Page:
Och-Ziff Duo Charged in African Fiasco
The SEC has filed a complaint against Michael Cohen and Vanja Baros alleging corrupt dealings in Africa and that the pair misled the hedge fund.
The shoe that many were waiting for finally dropped.
On Thursday the U.S. Securities and Exchange Commission filed suit against two former Och-Ziff Capital Management Group employees, accusing them of being the driving force behind a far-reaching African bribery scheme which violated the Foreign Corrupt Practices Act (FCPA.)
The charges were filed against Michael Cohen, ex-head of Och-Ziff’s European business, and Vanja Baros, formerly a private equity analyst for the hedge fund. In September, Och-Ziff had paid a $213 million U.S. Department of Justice criminal penalty and a $199 million SEC resolution to resolve charges of bribery relating to Cohen and Baros’s alleged dealings in Africa. That fine was the fourth-largest FCPA settlement in history.
While the suit against Cohen and Baros opens an old wound for Och-Ziff, there is also an element of vindication. The SEC’s case lays out how Cohen and Baros allegedly took pains to hide their actions from their hedge fund bosses, including CEO Daniel Och. In a statement announcing the charges, Kara Brockmeyer, head of the SEC’s FCPA unit, said that “Cohen and Baros were the masterminds of Och-Ziff’s bribery scheme that improperly used investor funds to pay bribes through agents and partners to officials at the highest levels of foreign governments.” Och-Ziff investor funds allegedly went to pay bribes and influence corrupt government officials in Libya, Chad, Niger, Guinea, and the Democratic Republic of the Congo.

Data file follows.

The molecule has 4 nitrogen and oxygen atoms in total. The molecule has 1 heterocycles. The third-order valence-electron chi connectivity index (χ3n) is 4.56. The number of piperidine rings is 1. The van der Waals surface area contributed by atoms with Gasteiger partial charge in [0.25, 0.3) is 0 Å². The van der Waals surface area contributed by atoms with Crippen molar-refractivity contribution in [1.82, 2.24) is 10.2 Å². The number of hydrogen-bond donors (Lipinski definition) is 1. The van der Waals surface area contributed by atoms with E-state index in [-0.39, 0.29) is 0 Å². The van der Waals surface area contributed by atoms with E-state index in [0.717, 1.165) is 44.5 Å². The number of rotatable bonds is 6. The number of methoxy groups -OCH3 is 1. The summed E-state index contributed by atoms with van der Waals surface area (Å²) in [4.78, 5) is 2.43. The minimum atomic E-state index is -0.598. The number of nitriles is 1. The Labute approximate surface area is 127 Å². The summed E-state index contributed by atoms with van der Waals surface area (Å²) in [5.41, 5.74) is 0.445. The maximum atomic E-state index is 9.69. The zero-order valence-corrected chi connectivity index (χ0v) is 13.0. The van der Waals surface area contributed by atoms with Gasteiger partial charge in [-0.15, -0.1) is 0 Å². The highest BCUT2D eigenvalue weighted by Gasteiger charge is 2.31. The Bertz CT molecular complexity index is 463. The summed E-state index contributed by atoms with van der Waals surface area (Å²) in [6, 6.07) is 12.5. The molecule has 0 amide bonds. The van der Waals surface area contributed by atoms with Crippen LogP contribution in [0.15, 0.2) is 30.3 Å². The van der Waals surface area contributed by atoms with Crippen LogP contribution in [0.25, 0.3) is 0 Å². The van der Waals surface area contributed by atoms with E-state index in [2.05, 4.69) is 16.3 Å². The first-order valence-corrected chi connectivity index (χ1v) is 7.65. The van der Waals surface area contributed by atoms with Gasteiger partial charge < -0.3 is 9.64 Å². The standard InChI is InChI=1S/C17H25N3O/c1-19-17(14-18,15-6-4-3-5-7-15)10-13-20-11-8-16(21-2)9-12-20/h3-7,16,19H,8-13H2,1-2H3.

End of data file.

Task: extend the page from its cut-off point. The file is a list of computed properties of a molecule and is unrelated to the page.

The SEC is seeking a jury trial.
According to the 80-page complaint, Cohen’s questionable dealings in Africa began in or about 2007, when the then-head of Och-Ziff Europe began seeking ways to obtain clients and investment opportunities from Libya. The North African country was at that time under the dictatorship of colonel Muammar Gaddafi. Cohen, a U.S. citizen, was able to secure $300 million from the Libyan Investment Authority (LIA) sovereign wealth fund, then run by Gaddafi officials with ties to the colonel’s family. According to the complaint, the agent whom Cohen hired to secure the investment “paid more than $3 million in bribes to Libyan government officials in connection with securing and retaining the LIA investment for Och-Ziff.”
Cohen and Baros’s alleged activities, however, quickly spread to other countries on the continent. The complaint claims that “beginning in 2007 and continuing through at least August 2012, Cohen and Baros executed a sprawling scheme involving serial corrupt transitions and bribes.” This included making $86 million in loan payments to a South African partner in an Och-Ziff subsidiary, African Global Capital I, money used primarily for bribes to high-ranking officials, illicit payments to middlemen, the personal benefit of Och-Ziff’s business partners, and “expenditures unrelated to investments.”
Och-Ziff declined to comment on the SEC’s charges against its former employees.
Morrison Foerster attorney Ronald White, acting for Michael Cohen, wrote in an e-mail: “Michael Cohen has an unblemished reputation built over the course of a career spent creating value for Och-Ziff’s investors. Mr. Cohen has done nothing wrong and is confident that when all the evidence is presented it will be shown that the SEC’s civil charges are baseless.”
Baros’s counsel could not be reached.